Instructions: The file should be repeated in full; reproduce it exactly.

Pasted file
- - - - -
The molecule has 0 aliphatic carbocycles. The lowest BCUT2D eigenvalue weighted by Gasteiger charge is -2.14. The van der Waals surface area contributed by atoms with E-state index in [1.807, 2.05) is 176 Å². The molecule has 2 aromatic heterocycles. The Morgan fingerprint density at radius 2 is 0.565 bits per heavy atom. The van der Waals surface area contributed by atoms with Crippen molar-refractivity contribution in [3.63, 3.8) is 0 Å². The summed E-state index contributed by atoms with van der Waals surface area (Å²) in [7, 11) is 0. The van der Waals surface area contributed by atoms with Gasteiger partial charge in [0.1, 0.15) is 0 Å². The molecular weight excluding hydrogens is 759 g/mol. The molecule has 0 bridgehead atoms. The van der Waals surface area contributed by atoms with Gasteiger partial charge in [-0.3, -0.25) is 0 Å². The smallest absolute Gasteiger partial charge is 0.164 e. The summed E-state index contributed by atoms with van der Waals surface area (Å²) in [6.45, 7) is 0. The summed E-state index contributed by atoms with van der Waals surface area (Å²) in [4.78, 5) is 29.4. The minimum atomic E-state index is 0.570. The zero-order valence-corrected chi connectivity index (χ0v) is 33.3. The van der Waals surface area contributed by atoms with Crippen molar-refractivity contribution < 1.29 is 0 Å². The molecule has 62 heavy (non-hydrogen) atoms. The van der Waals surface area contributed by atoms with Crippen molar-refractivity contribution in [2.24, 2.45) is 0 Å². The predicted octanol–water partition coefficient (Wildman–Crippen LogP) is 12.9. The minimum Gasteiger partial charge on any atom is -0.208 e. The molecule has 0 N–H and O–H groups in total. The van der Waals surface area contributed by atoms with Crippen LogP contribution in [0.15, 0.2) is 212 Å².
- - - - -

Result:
The molecule has 0 aliphatic carbocycles. The lowest BCUT2D eigenvalue weighted by Gasteiger charge is -2.14. The van der Waals surface area contributed by atoms with E-state index in [1.807, 2.05) is 176 Å². The molecule has 2 aromatic heterocycles. The Morgan fingerprint density at radius 2 is 0.565 bits per heavy atom. The van der Waals surface area contributed by atoms with Crippen molar-refractivity contribution in [3.63, 3.8) is 0 Å². The summed E-state index contributed by atoms with van der Waals surface area (Å²) in [7, 11) is 0. The van der Waals surface area contributed by atoms with Gasteiger partial charge in [0.1, 0.15) is 0 Å². The molecular weight excluding hydrogens is 759 g/mol. The molecule has 0 bridgehead atoms. The van der Waals surface area contributed by atoms with Gasteiger partial charge in [-0.3, -0.25) is 0 Å². The smallest absolute Gasteiger partial charge is 0.164 e. The summed E-state index contributed by atoms with van der Waals surface area (Å²) in [6.45, 7) is 0. The summed E-state index contributed by atoms with van der Waals surface area (Å²) in [4.78, 5) is 29.4. The minimum atomic E-state index is 0.570. The zero-order valence-corrected chi connectivity index (χ0v) is 33.3. The van der Waals surface area contributed by atoms with Crippen molar-refractivity contribution < 1.29 is 0 Å². The molecule has 62 heavy (non-hydrogen) atoms. The van der Waals surface area contributed by atoms with Crippen molar-refractivity contribution in [2.24, 2.45) is 0 Å². The predicted octanol–water partition coefficient (Wildman–Crippen LogP) is 12.9. The minimum Gasteiger partial charge on any atom is -0.208 e. The molecule has 0 N–H and O–H groups in total. The van der Waals surface area contributed by atoms with Crippen LogP contribution in [0.15, 0.2) is 212 Å².